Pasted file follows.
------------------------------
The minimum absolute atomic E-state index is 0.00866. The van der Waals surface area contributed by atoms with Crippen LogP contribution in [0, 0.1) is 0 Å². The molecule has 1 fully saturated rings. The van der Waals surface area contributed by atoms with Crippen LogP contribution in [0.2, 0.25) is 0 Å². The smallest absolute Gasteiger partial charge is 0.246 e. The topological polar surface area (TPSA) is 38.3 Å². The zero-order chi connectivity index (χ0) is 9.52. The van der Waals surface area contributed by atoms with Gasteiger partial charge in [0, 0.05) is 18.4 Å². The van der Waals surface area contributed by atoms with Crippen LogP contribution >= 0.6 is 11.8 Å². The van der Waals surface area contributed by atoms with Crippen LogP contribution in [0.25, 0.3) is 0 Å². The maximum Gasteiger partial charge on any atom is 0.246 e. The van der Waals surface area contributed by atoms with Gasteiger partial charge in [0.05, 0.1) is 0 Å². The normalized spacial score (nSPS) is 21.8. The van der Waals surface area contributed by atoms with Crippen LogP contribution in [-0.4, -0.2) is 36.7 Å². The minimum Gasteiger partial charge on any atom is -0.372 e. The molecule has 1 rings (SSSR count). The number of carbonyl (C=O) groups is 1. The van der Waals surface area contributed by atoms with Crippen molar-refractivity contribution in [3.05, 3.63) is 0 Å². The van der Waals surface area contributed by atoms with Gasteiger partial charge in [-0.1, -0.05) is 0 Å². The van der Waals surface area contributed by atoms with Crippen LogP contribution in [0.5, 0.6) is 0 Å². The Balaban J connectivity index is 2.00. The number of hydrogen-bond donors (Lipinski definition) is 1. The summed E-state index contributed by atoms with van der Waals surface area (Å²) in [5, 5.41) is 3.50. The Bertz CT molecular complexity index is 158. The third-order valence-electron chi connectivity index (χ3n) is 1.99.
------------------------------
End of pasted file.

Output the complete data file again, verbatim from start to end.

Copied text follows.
The minimum absolute atomic E-state index is 0.00866. The van der Waals surface area contributed by atoms with Crippen LogP contribution in [0, 0.1) is 0 Å². The molecule has 1 fully saturated rings. The van der Waals surface area contributed by atoms with Crippen LogP contribution in [0.2, 0.25) is 0 Å². The smallest absolute Gasteiger partial charge is 0.246 e. The topological polar surface area (TPSA) is 38.3 Å². The zero-order chi connectivity index (χ0) is 9.52. The van der Waals surface area contributed by atoms with Gasteiger partial charge in [0, 0.05) is 18.4 Å². The van der Waals surface area contributed by atoms with Crippen LogP contribution >= 0.6 is 11.8 Å². The van der Waals surface area contributed by atoms with Crippen LogP contribution in [0.25, 0.3) is 0 Å². The maximum Gasteiger partial charge on any atom is 0.246 e. The van der Waals surface area contributed by atoms with Gasteiger partial charge in [0.05, 0.1) is 0 Å². The normalized spacial score (nSPS) is 21.8. The van der Waals surface area contributed by atoms with Crippen LogP contribution in [-0.4, -0.2) is 36.7 Å². The minimum Gasteiger partial charge on any atom is -0.372 e. The molecule has 1 rings (SSSR count). The number of carbonyl (C=O) groups is 1. The van der Waals surface area contributed by atoms with Crippen molar-refractivity contribution in [3.05, 3.63) is 0 Å². The van der Waals surface area contributed by atoms with Gasteiger partial charge in [-0.1, -0.05) is 0 Å². The van der Waals surface area contributed by atoms with Crippen LogP contribution in [0.5, 0.6) is 0 Å². The Balaban J connectivity index is 2.00. The number of hydrogen-bond donors (Lipinski definition) is 1. The summed E-state index contributed by atoms with van der Waals surface area (Å²) in [5, 5.41) is 3.50. The Bertz CT molecular complexity index is 158. The third-order valence-electron chi connectivity index (χ3n) is 1.99.